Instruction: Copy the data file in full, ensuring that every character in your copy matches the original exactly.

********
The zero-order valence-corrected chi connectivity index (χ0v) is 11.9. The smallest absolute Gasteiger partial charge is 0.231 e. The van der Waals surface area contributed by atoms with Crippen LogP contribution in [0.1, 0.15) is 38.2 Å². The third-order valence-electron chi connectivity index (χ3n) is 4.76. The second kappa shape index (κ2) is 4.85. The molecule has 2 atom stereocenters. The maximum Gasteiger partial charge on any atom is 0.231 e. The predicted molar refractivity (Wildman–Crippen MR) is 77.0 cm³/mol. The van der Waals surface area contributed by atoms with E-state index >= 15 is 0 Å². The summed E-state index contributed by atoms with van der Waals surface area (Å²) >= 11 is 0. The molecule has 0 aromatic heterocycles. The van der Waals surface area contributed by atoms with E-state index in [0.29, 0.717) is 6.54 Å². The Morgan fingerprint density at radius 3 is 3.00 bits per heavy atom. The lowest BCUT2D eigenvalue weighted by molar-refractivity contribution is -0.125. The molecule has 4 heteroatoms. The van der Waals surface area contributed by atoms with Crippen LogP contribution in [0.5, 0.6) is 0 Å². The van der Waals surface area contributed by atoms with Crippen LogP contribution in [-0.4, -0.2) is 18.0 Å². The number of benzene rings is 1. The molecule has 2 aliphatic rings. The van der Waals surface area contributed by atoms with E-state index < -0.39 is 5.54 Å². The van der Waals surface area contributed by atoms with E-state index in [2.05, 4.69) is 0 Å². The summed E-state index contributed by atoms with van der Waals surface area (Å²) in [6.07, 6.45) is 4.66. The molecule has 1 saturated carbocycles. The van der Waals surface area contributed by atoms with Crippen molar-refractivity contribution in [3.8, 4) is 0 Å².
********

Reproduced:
The zero-order valence-corrected chi connectivity index (χ0v) is 11.9. The smallest absolute Gasteiger partial charge is 0.231 e. The van der Waals surface area contributed by atoms with Crippen LogP contribution in [0.1, 0.15) is 38.2 Å². The third-order valence-electron chi connectivity index (χ3n) is 4.76. The second kappa shape index (κ2) is 4.85. The molecule has 2 atom stereocenters. The maximum Gasteiger partial charge on any atom is 0.231 e. The predicted molar refractivity (Wildman–Crippen MR) is 77.0 cm³/mol. The van der Waals surface area contributed by atoms with E-state index >= 15 is 0 Å². The summed E-state index contributed by atoms with van der Waals surface area (Å²) >= 11 is 0. The molecule has 0 aromatic heterocycles. The van der Waals surface area contributed by atoms with E-state index in [0.29, 0.717) is 6.54 Å². The Morgan fingerprint density at radius 3 is 3.00 bits per heavy atom. The lowest BCUT2D eigenvalue weighted by molar-refractivity contribution is -0.125. The molecule has 4 heteroatoms. The van der Waals surface area contributed by atoms with Crippen LogP contribution in [0.5, 0.6) is 0 Å². The van der Waals surface area contributed by atoms with Crippen LogP contribution in [-0.4, -0.2) is 18.0 Å². The number of benzene rings is 1. The molecule has 2 aliphatic rings. The van der Waals surface area contributed by atoms with E-state index < -0.39 is 5.54 Å². The van der Waals surface area contributed by atoms with E-state index in [2.05, 4.69) is 0 Å². The summed E-state index contributed by atoms with van der Waals surface area (Å²) in [6.07, 6.45) is 4.66. The molecule has 1 saturated carbocycles. The van der Waals surface area contributed by atoms with Crippen molar-refractivity contribution in [3.8, 4) is 0 Å².